Some initiatives are also donation-based, like the nationally operating Alliance for Period Supplies, run through the National Diaper Bank Network. In New York City, the Woman to Woman campaign provides free products and other necessities through the New York Food Bank. In addition to the legislation mentioned above, it is also important that free products are available on larger scales. Further research could help identify if product provision through donation is sustainable in reducing product insecurity. There are lessons to be learned from how the non-profit sector has mobilized to ensure their communities are provided with the necessities they need.
While I’ve had my own “oh no” period moments, I have never had to worry about affording products and for that I am grateful. Through my experience at GATE I learned that by better understanding what people go through to manage their periods with limited resources, we can aid in creating sustainable and far-reaching solutions and policies that help people manage menstruation confidently and comfortably.
I am excited that this research will contribute to the relatively new conversation about period poverty and the pandemic and that it will shed light on potential pathways to reduce the burden of period poverty for so many menstruators. No person should have to decide between food or tampons or be dependent on makeshift supplies, or feel that their period holds them back in any way.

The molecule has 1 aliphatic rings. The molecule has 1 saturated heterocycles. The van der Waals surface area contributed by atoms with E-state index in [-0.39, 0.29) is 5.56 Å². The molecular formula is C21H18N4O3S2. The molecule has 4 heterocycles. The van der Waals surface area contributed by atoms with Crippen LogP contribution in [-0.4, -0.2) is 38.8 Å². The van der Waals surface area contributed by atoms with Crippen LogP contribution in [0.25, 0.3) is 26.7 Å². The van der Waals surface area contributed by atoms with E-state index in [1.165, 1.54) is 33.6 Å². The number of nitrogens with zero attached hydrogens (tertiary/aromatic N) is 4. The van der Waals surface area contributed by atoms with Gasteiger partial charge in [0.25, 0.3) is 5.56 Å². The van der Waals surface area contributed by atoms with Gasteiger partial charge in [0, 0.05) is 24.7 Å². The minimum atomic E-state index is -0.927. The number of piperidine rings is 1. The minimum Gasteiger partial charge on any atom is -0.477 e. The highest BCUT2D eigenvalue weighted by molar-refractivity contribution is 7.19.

Katie Dimond is a 2022 MPH candidate in the Heilbrunn Department of Population and Family Health and a certificate in Sexuality, Sexual, and Reproductive Health. She received her BA in Anthropology from Trinity College, where she conducted research on women’s birth experiences. Prior to Columbia Public Health, Katie worked at the Cancer Support Community where she developed psychosocial support programs for patients and families impacted by cancer.